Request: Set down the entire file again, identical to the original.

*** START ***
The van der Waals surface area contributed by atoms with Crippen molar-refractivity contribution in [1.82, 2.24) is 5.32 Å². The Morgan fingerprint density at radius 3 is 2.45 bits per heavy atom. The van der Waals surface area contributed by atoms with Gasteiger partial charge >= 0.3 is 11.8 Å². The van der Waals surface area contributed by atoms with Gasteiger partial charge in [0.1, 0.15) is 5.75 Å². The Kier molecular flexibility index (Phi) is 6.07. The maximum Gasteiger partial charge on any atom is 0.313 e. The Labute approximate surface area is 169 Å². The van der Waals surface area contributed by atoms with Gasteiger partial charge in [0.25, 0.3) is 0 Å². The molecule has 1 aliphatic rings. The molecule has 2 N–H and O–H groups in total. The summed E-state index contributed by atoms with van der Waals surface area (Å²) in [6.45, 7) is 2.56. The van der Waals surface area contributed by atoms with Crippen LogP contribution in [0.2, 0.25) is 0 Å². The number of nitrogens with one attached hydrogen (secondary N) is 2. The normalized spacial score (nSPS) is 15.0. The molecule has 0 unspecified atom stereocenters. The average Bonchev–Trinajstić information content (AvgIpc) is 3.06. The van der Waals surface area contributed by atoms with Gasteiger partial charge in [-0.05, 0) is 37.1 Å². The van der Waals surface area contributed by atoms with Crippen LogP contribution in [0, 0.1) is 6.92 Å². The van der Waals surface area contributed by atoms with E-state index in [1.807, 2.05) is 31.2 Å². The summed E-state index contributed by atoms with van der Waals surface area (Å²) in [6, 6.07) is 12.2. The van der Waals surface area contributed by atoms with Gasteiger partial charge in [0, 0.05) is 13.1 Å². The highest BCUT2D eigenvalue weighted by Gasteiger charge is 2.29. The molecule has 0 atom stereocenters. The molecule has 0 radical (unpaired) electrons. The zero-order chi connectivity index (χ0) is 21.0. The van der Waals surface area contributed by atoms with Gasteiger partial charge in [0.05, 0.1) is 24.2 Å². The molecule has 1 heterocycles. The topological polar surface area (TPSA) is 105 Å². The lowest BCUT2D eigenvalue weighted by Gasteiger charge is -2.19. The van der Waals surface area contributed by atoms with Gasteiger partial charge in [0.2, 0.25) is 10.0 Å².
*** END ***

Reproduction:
The van der Waals surface area contributed by atoms with Crippen molar-refractivity contribution in [1.82, 2.24) is 5.32 Å². The Morgan fingerprint density at radius 3 is 2.45 bits per heavy atom. The van der Waals surface area contributed by atoms with Gasteiger partial charge >= 0.3 is 11.8 Å². The van der Waals surface area contributed by atoms with Gasteiger partial charge in [0.1, 0.15) is 5.75 Å². The Kier molecular flexibility index (Phi) is 6.07. The maximum Gasteiger partial charge on any atom is 0.313 e. The Labute approximate surface area is 169 Å². The van der Waals surface area contributed by atoms with Gasteiger partial charge in [0.25, 0.3) is 0 Å². The molecule has 1 aliphatic rings. The molecule has 2 N–H and O–H groups in total. The summed E-state index contributed by atoms with van der Waals surface area (Å²) in [6.45, 7) is 2.56. The van der Waals surface area contributed by atoms with Crippen LogP contribution in [0.2, 0.25) is 0 Å². The number of nitrogens with one attached hydrogen (secondary N) is 2. The normalized spacial score (nSPS) is 15.0. The molecule has 0 unspecified atom stereocenters. The average Bonchev–Trinajstić information content (AvgIpc) is 3.06. The van der Waals surface area contributed by atoms with Gasteiger partial charge in [-0.05, 0) is 37.1 Å². The van der Waals surface area contributed by atoms with Crippen LogP contribution in [0, 0.1) is 6.92 Å². The van der Waals surface area contributed by atoms with E-state index in [1.807, 2.05) is 31.2 Å². The summed E-state index contributed by atoms with van der Waals surface area (Å²) in [6, 6.07) is 12.2. The van der Waals surface area contributed by atoms with Gasteiger partial charge in [0, 0.05) is 13.1 Å². The highest BCUT2D eigenvalue weighted by Gasteiger charge is 2.29. The molecule has 0 atom stereocenters. The molecule has 0 radical (unpaired) electrons. The zero-order chi connectivity index (χ0) is 21.0. The van der Waals surface area contributed by atoms with Gasteiger partial charge in [0.05, 0.1) is 24.2 Å². The molecule has 1 heterocycles. The topological polar surface area (TPSA) is 105 Å². The lowest BCUT2D eigenvalue weighted by Gasteiger charge is -2.19. The van der Waals surface area contributed by atoms with Gasteiger partial charge in [0.2, 0.25) is 10.0 Å².